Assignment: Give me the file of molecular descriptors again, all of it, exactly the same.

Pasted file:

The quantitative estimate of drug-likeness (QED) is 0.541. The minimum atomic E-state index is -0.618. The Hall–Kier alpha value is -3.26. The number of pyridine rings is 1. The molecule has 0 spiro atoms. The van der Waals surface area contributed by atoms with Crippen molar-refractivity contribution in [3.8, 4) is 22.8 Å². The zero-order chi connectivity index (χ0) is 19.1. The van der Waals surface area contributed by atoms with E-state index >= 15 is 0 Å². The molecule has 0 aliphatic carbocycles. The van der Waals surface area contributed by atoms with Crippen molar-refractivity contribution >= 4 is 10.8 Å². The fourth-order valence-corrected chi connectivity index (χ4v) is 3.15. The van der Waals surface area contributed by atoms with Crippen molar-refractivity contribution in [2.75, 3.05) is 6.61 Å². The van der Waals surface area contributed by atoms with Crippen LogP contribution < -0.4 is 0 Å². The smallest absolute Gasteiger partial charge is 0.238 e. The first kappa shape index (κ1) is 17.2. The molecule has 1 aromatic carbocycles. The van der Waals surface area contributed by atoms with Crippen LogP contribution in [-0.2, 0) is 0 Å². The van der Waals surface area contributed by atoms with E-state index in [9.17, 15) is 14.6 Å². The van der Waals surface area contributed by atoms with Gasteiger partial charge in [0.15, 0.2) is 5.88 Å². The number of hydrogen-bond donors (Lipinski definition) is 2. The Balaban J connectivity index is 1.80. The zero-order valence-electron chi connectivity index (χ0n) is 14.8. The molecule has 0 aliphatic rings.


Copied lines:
The quantitative estimate of drug-likeness (QED) is 0.541. The minimum atomic E-state index is -0.618. The Hall–Kier alpha value is -3.26. The number of pyridine rings is 1. The molecule has 0 spiro atoms. The van der Waals surface area contributed by atoms with Crippen molar-refractivity contribution in [3.8, 4) is 22.8 Å². The zero-order chi connectivity index (χ0) is 19.1. The van der Waals surface area contributed by atoms with E-state index >= 15 is 0 Å². The molecule has 0 aliphatic carbocycles. The van der Waals surface area contributed by atoms with Crippen molar-refractivity contribution >= 4 is 10.8 Å². The fourth-order valence-corrected chi connectivity index (χ4v) is 3.15. The van der Waals surface area contributed by atoms with Crippen molar-refractivity contribution in [2.75, 3.05) is 6.61 Å². The van der Waals surface area contributed by atoms with Crippen LogP contribution < -0.4 is 0 Å². The smallest absolute Gasteiger partial charge is 0.238 e. The first kappa shape index (κ1) is 17.2. The molecule has 1 aromatic carbocycles. The van der Waals surface area contributed by atoms with Crippen LogP contribution in [-0.2, 0) is 0 Å². The van der Waals surface area contributed by atoms with E-state index in [9.17, 15) is 14.6 Å². The van der Waals surface area contributed by atoms with Gasteiger partial charge in [0.15, 0.2) is 5.88 Å². The number of hydrogen-bond donors (Lipinski definition) is 2. The Balaban J connectivity index is 1.80. The zero-order valence-electron chi connectivity index (χ0n) is 14.8. The molecule has 0 aliphatic rings.